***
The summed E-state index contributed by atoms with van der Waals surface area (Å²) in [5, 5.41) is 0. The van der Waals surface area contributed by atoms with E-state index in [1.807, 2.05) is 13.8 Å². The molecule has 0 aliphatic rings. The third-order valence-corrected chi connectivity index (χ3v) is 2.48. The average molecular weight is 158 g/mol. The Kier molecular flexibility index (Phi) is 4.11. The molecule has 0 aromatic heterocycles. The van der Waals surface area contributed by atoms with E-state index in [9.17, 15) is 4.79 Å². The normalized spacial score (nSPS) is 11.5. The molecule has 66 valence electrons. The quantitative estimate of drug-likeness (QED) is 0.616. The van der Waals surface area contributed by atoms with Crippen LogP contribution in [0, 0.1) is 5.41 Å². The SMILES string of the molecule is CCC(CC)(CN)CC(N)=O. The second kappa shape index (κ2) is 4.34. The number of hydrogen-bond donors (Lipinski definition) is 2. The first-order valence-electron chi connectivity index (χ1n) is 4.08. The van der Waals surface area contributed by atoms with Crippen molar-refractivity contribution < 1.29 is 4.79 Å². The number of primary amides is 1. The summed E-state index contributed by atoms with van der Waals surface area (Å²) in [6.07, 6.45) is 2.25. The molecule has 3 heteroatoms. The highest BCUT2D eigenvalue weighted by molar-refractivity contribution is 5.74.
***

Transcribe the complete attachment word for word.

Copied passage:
The summed E-state index contributed by atoms with van der Waals surface area (Å²) in [5, 5.41) is 0. The van der Waals surface area contributed by atoms with E-state index in [1.807, 2.05) is 13.8 Å². The molecule has 0 aliphatic rings. The third-order valence-corrected chi connectivity index (χ3v) is 2.48. The average molecular weight is 158 g/mol. The Kier molecular flexibility index (Phi) is 4.11. The molecule has 0 aromatic heterocycles. The van der Waals surface area contributed by atoms with E-state index in [9.17, 15) is 4.79 Å². The normalized spacial score (nSPS) is 11.5. The molecule has 66 valence electrons. The quantitative estimate of drug-likeness (QED) is 0.616. The van der Waals surface area contributed by atoms with Crippen LogP contribution in [0, 0.1) is 5.41 Å². The SMILES string of the molecule is CCC(CC)(CN)CC(N)=O. The second kappa shape index (κ2) is 4.34. The number of hydrogen-bond donors (Lipinski definition) is 2. The first-order valence-electron chi connectivity index (χ1n) is 4.08. The van der Waals surface area contributed by atoms with Crippen molar-refractivity contribution < 1.29 is 4.79 Å². The number of primary amides is 1. The summed E-state index contributed by atoms with van der Waals surface area (Å²) in [6.07, 6.45) is 2.25. The molecule has 3 heteroatoms. The highest BCUT2D eigenvalue weighted by molar-refractivity contribution is 5.74.